Here is a simple way to build a device to detect an electric field.
Take a normal, air-filled balloon and tie a string to it. Hold it by the string. It should hang straight down, due to the gravitational force on it. However, by tapping the balloon you see that it only takes a little bit of a push to move the balloon around. If it experiences a constant force, for example due to a steady, light wind, the balloon string will point at an angle. The angle of the balloon string is essentially a force detector.
Rub the balloon against your hair (or borrow someone else's hair if you don't have enough). The balloon now has some charge on it. If you hold it by the string, it still hangs straight down most of the time. However, if there is an electric field present, the balloon will move somewhat in the direction of the electric field. The direction the string points indicates the direction of the electric field, and the deflection of the string from vertical indicates the strength of the electric field.
For example, if you hold the balloon near a wall, or near your sweater, it will likely start to deflect. This indicates that the wall or your sweater is creating an electric field. (This happens by electrostatic induction.)
If you walk around to different places, you find the direction and strength of the field is different everywhere. Even if you stay in one place, you may find that the direction and strength of the field is changing in time. By making a whole array of balloons all over a giant hall and watching all their deflections, you can map out the entire electric field.
You can visualize it as a bunch of arrows in space, the same way you might visualize the velocity of the air, which moves at different speeds in different directions everywhere. However, the arrows do not indicate anything is moving; they just indicate the deflection a balloon would have if it were there.
You can also visualize the electric field by imagining the arrows everywhere grow into each other, forming lines. For example, here's the wikipedia picture of the electric field lines for a dipole (one positive and one negative charge sitting nearby each other). Nothing is moving in this picture.
Magnetic fields are very much like electric fields.
Technically, your balloon could detect a magnetic field by moving it around and observing the forces on it, but that is not practical. A simple magnetic field detector is a compass. A compass points in the direction of the magnetic field.
You can also get an idea for how strong the magnetic field is by twisting the compass around in a circle. This will set the needle swinging back and forth. The faster the oscillations, the stronger the magnetic field.
We can visualize magnetic fields directly because little slivers of iron can act as tiny compasses. By spreading a bunch of them out around a magnet, we can see the outlines of the magnetic field lines. Here's the Wikipedia picture for this
This is a magnetic dipole, and as you can see it bears a strong resemblance to the electric dipole.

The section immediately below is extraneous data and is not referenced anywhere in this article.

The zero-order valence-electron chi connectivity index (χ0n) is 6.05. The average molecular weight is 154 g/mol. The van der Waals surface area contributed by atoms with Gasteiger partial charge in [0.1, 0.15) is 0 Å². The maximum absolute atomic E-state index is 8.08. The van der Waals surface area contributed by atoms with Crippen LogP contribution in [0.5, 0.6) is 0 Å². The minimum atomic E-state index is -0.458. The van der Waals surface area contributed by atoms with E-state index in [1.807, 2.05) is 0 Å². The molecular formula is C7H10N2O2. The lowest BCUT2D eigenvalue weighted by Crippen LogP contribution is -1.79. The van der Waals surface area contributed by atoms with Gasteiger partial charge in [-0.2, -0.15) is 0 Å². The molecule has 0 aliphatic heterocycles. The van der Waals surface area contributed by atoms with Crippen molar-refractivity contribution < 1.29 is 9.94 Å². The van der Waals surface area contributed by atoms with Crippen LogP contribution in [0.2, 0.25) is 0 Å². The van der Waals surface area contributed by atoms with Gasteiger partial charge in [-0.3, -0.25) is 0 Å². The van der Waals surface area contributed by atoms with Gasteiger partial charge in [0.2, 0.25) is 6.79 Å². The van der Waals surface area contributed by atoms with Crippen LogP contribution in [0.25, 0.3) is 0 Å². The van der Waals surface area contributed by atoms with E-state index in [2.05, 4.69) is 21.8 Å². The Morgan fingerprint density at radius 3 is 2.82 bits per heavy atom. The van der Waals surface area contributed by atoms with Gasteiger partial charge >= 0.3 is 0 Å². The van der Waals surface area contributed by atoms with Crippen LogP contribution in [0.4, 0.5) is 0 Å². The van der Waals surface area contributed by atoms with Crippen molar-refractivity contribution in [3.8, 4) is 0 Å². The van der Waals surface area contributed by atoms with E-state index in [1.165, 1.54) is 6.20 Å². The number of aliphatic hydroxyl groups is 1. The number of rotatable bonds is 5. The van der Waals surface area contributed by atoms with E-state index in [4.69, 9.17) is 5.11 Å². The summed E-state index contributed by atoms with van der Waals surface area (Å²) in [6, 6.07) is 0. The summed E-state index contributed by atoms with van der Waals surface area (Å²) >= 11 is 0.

Relationship between Electric and Magnetic Fields
It turns out that electric and magnetic fields are related to each other. Charged particles create electric fields. However, if those same charges start moving, they create magnetic fields. If you try to use a compass near a wire carrying DC current, you'll see the needle deflected by the magnetic field created by the moving charges in the wire.
Further, electric fields and magnetic fields can create each other according to precise mathematical rules called Maxwell's equations. Any time an electric field changes in time, it creates a magnetic field that "curls" around it (loosely speaking - you have to learn vector calculus for the precise statement). Similarly, a changing magnetic field creates an electric field that curls around it in the same way. This is called "electromagnetic induction" (and is a different use of the word "induction" than when the balloon induced an electric field in the wall).
The rules for the relationship between electric and magnetic fields work out so that you can get propagating waves of electric and magnetic fields traveling through space. Very roughly speaking, the changing electric field creates a changing magnetic field, which creates a changing electric field, etc, and the whole thing propagates forward at the speed of light. To truly see how this works, you'll have to learn the math.
To make an electromagnetic wave, just take something with charge and shake it. If you take that balloon you rubbed against your hair and start shaking it back and forth, you're creating electromagnetic waves (their wavelength is hundreds of thousands of kilometers, though). If you could shake the balloon back and forth about a quadrillion times per second, you would actually see light emitted from the balloon. At slightly lower frequencies you could emit microwaves from it to cook your food or, lower still, listen to it on your radio.
As for what an electromagnetic wave is, it is just a changing electric and magnetic field. If an electromagnetic wave came past you, you could detect it with your balloon by watching the balloon vibrate back and forth, or with your compass in the same way. However, most electromagnetic waves have frequencies too high to notice with an instrument as coarse as a balloon or a compass. Instead, we detect electromagnetic waves with things like film, CCD's and antennas.